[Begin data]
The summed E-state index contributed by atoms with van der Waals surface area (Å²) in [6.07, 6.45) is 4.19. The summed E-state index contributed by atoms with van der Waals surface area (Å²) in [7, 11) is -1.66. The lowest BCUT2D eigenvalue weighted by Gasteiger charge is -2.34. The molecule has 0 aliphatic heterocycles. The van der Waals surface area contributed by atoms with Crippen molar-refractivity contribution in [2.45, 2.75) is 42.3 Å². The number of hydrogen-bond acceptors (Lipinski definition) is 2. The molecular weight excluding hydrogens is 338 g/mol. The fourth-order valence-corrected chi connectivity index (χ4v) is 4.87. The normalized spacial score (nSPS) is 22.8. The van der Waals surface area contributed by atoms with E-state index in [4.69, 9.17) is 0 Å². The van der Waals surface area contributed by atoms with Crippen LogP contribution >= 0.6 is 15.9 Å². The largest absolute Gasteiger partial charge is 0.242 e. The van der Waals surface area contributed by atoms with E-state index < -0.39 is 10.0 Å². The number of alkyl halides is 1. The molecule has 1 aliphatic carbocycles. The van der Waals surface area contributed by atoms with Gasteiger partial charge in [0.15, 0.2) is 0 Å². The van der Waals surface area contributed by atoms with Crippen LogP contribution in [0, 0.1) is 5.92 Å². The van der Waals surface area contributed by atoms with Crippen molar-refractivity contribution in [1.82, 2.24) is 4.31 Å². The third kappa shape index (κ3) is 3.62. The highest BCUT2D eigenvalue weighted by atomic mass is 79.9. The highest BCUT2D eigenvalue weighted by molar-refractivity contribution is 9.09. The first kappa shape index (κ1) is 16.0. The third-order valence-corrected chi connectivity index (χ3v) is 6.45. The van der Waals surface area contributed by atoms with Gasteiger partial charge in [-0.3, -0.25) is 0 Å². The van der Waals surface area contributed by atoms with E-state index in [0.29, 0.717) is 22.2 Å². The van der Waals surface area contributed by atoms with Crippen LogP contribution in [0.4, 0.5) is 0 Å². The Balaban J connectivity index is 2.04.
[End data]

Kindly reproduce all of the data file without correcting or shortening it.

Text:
The summed E-state index contributed by atoms with van der Waals surface area (Å²) in [6.07, 6.45) is 4.19. The summed E-state index contributed by atoms with van der Waals surface area (Å²) in [7, 11) is -1.66. The lowest BCUT2D eigenvalue weighted by Gasteiger charge is -2.34. The molecule has 0 aliphatic heterocycles. The van der Waals surface area contributed by atoms with Crippen molar-refractivity contribution in [2.45, 2.75) is 42.3 Å². The number of hydrogen-bond acceptors (Lipinski definition) is 2. The molecular weight excluding hydrogens is 338 g/mol. The fourth-order valence-corrected chi connectivity index (χ4v) is 4.87. The normalized spacial score (nSPS) is 22.8. The van der Waals surface area contributed by atoms with E-state index in [4.69, 9.17) is 0 Å². The van der Waals surface area contributed by atoms with Crippen LogP contribution >= 0.6 is 15.9 Å². The largest absolute Gasteiger partial charge is 0.242 e. The van der Waals surface area contributed by atoms with E-state index < -0.39 is 10.0 Å². The number of alkyl halides is 1. The molecule has 1 aliphatic carbocycles. The van der Waals surface area contributed by atoms with Gasteiger partial charge in [0.15, 0.2) is 0 Å². The van der Waals surface area contributed by atoms with Crippen LogP contribution in [0, 0.1) is 5.92 Å². The van der Waals surface area contributed by atoms with Crippen molar-refractivity contribution in [1.82, 2.24) is 4.31 Å². The third kappa shape index (κ3) is 3.62. The highest BCUT2D eigenvalue weighted by atomic mass is 79.9. The highest BCUT2D eigenvalue weighted by molar-refractivity contribution is 9.09. The first kappa shape index (κ1) is 16.0. The third-order valence-corrected chi connectivity index (χ3v) is 6.45. The van der Waals surface area contributed by atoms with Gasteiger partial charge in [-0.3, -0.25) is 0 Å². The van der Waals surface area contributed by atoms with E-state index in [0.29, 0.717) is 22.2 Å². The van der Waals surface area contributed by atoms with Crippen LogP contribution in [0.4, 0.5) is 0 Å². The Balaban J connectivity index is 2.04.